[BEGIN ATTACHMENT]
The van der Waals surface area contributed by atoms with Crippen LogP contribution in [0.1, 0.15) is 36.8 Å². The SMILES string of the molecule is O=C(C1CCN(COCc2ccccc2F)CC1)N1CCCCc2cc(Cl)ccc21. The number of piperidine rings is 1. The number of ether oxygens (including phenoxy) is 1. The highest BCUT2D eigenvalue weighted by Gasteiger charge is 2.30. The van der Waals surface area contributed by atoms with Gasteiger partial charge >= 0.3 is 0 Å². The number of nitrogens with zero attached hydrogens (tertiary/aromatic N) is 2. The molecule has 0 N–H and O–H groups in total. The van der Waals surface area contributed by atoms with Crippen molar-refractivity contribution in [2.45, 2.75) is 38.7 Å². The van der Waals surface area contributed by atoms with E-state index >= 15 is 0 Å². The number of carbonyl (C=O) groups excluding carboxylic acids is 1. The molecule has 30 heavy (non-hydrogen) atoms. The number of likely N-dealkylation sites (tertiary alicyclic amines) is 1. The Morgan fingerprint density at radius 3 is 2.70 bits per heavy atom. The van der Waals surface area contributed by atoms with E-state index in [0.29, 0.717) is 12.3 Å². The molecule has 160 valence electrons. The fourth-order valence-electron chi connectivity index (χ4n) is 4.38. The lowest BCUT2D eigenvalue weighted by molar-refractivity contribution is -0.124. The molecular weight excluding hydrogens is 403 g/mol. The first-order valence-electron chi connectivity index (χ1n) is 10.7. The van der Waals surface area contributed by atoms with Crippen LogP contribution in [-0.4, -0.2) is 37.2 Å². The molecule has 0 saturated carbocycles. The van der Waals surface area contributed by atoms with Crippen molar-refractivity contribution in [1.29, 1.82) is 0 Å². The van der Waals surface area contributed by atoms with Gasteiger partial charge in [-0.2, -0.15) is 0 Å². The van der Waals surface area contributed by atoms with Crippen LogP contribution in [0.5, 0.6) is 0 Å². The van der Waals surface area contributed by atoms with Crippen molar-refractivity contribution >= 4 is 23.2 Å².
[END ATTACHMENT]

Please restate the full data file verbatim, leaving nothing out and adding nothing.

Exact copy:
The van der Waals surface area contributed by atoms with Crippen LogP contribution in [0.1, 0.15) is 36.8 Å². The SMILES string of the molecule is O=C(C1CCN(COCc2ccccc2F)CC1)N1CCCCc2cc(Cl)ccc21. The number of piperidine rings is 1. The number of ether oxygens (including phenoxy) is 1. The highest BCUT2D eigenvalue weighted by Gasteiger charge is 2.30. The van der Waals surface area contributed by atoms with Gasteiger partial charge >= 0.3 is 0 Å². The number of nitrogens with zero attached hydrogens (tertiary/aromatic N) is 2. The molecule has 0 N–H and O–H groups in total. The van der Waals surface area contributed by atoms with Crippen molar-refractivity contribution in [2.45, 2.75) is 38.7 Å². The van der Waals surface area contributed by atoms with E-state index >= 15 is 0 Å². The number of carbonyl (C=O) groups excluding carboxylic acids is 1. The molecule has 30 heavy (non-hydrogen) atoms. The number of likely N-dealkylation sites (tertiary alicyclic amines) is 1. The Morgan fingerprint density at radius 3 is 2.70 bits per heavy atom. The van der Waals surface area contributed by atoms with E-state index in [0.29, 0.717) is 12.3 Å². The molecule has 160 valence electrons. The fourth-order valence-electron chi connectivity index (χ4n) is 4.38. The lowest BCUT2D eigenvalue weighted by molar-refractivity contribution is -0.124. The molecular weight excluding hydrogens is 403 g/mol. The first-order valence-electron chi connectivity index (χ1n) is 10.7. The van der Waals surface area contributed by atoms with Crippen LogP contribution in [-0.4, -0.2) is 37.2 Å². The molecule has 0 saturated carbocycles. The van der Waals surface area contributed by atoms with Crippen molar-refractivity contribution in [1.29, 1.82) is 0 Å². The van der Waals surface area contributed by atoms with Gasteiger partial charge in [-0.2, -0.15) is 0 Å². The van der Waals surface area contributed by atoms with Crippen LogP contribution in [0.5, 0.6) is 0 Å². The van der Waals surface area contributed by atoms with Crippen molar-refractivity contribution >= 4 is 23.2 Å².